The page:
London — French oil company Total is keeping its options open over a final decision to develop a 1.5 billion barrels oil project in Uganda, as farmdown talks with partners in the country's maiden oil project drag on.
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Total downed tools in Uganda and took the planned FID off the table in September, saying it needed a "stable and suitable legal and fiscal framework" to go ahead with the investment.
A long-awaited deal over tax and cost recovery for the Lake Albert development was reached in November but a new farmdown deal with field partner Tullow Oil has been holding up a final investment decision.
Total made no reference to the project as part of Q4 earnings presentation last week except in one slide on its upcoming global oil and gas projects. The slide noted that an FID to develop the Tilenga and Kingfisher fields in Uganda is currently expected in "2020+".
"Total remains optimistic over the Ugandan project and the company continues to have discussions with the government [over the farm-down of Tullow's stake in the project]," a spokeswoman said.
She confirmed that Total expected the FID to take place in "2020 or after", despite official hopes by the Ugandan government that the partners will sanction the project in early 2020.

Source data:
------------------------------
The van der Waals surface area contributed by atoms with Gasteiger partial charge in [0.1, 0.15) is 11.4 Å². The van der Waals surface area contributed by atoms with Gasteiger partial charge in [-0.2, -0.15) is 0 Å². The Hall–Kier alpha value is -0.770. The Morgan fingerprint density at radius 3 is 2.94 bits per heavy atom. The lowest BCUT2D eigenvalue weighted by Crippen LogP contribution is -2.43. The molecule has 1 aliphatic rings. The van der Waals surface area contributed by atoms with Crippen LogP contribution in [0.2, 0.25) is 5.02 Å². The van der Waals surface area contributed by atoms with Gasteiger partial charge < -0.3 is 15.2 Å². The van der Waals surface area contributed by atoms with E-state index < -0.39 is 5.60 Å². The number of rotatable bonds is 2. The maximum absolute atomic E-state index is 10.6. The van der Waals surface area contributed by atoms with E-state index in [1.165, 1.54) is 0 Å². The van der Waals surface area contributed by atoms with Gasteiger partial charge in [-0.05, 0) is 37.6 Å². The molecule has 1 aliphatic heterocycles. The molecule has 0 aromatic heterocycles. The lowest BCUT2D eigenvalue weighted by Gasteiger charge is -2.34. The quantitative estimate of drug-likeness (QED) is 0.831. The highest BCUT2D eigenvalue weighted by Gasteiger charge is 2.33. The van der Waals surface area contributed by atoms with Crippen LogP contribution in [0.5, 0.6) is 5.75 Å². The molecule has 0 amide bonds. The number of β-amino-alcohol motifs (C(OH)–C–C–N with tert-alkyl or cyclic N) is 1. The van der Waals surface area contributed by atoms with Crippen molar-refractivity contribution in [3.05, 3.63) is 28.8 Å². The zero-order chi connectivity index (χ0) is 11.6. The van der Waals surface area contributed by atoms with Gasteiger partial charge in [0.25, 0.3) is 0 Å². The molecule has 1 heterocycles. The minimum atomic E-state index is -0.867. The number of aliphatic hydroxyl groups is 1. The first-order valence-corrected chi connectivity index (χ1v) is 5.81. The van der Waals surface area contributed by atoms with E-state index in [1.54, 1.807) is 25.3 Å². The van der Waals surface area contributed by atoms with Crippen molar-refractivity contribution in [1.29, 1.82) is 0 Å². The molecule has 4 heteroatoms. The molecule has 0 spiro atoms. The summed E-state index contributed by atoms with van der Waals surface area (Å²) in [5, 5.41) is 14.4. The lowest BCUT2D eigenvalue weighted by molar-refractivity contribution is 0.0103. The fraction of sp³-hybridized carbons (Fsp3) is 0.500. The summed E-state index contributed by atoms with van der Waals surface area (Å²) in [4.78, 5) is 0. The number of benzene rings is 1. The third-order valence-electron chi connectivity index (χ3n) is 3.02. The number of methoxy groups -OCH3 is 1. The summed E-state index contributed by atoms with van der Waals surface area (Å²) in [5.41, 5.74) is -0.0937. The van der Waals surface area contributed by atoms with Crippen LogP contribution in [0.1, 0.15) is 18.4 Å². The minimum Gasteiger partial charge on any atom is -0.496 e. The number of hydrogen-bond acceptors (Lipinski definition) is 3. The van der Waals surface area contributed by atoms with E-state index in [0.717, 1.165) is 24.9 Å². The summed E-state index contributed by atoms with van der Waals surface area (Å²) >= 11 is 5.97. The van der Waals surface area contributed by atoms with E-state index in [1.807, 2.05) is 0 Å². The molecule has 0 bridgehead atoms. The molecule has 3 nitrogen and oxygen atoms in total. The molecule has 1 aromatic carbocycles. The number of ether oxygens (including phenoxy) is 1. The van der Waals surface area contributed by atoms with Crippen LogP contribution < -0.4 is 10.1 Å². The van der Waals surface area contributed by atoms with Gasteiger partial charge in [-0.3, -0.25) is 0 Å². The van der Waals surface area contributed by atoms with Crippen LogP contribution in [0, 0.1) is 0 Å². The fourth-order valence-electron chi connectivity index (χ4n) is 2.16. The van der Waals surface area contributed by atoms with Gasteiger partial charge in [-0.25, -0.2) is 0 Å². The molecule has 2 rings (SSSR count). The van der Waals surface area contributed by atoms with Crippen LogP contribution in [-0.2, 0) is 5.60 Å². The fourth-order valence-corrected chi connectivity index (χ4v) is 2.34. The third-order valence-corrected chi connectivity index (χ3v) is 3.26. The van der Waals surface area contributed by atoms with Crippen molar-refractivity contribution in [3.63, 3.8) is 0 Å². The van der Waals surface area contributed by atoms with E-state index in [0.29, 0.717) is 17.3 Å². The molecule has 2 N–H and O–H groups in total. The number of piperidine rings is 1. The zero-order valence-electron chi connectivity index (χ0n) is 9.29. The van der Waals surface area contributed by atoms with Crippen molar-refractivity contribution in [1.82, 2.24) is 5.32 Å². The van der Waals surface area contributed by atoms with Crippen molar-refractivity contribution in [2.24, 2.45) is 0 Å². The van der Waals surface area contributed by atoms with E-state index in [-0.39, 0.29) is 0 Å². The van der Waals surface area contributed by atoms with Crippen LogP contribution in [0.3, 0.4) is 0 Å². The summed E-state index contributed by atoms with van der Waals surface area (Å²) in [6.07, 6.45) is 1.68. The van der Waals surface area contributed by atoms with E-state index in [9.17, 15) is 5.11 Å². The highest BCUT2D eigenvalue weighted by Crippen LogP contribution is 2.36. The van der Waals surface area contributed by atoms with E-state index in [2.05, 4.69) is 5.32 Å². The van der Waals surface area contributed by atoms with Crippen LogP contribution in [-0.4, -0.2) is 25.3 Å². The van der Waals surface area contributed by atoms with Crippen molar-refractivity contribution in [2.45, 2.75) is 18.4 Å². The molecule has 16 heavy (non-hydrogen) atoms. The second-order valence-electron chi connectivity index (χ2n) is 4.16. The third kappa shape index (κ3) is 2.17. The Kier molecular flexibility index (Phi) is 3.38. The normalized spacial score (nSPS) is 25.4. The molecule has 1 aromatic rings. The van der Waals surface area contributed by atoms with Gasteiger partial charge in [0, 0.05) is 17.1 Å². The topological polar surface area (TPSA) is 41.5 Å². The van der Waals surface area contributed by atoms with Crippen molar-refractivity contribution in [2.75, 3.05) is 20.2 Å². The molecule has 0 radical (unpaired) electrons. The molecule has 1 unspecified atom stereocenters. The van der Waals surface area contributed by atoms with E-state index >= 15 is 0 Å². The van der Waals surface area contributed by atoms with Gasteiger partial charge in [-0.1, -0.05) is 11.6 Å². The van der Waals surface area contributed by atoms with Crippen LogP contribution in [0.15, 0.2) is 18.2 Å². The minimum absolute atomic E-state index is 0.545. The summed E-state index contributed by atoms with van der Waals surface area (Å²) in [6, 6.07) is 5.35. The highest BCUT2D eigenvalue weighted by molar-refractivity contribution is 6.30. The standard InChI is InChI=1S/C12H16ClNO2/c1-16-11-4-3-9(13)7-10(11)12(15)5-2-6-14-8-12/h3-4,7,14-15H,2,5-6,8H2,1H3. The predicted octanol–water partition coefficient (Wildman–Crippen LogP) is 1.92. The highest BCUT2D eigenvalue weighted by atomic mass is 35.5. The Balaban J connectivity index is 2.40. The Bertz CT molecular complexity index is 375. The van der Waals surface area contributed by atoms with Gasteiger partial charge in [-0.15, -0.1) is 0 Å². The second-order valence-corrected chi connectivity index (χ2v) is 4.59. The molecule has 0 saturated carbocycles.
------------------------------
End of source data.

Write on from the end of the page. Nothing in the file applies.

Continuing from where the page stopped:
A $900 million deal for the UK's Tullow Oil to sell part of its 33.33% stake in the project to Total and China's CNOOC expired last year following long delays over agreeing fiscal and commercial terms with the government. Last month, cash-strapped Tullow confirmed that it still wanted to reduce its equity in the project before signing off on any development plans.
Tullow has said it wants to sell down most of its stake to Total and CNOOC to remain with around a 10% interest.
The Lake Albert project is expected to produce over 230,000 b/d when at peak production but relies on the construction of a 1,145-km (710-mile) export pipeline from the Albertine Graben to the port of Tanga in Tanzania.
Speaking in early November, Uganda's energy minister, Irene Muloni, said she still hoped to begin producing its first oil from Lake Albert in 2023. She conceded, however, that the target could be tough to meet due to the rift over the commercial terms for the project.
The government is also behind a planned 60,000 b/d refinery to be fed by the Lake Albert fields estimated to cost around $3 billion.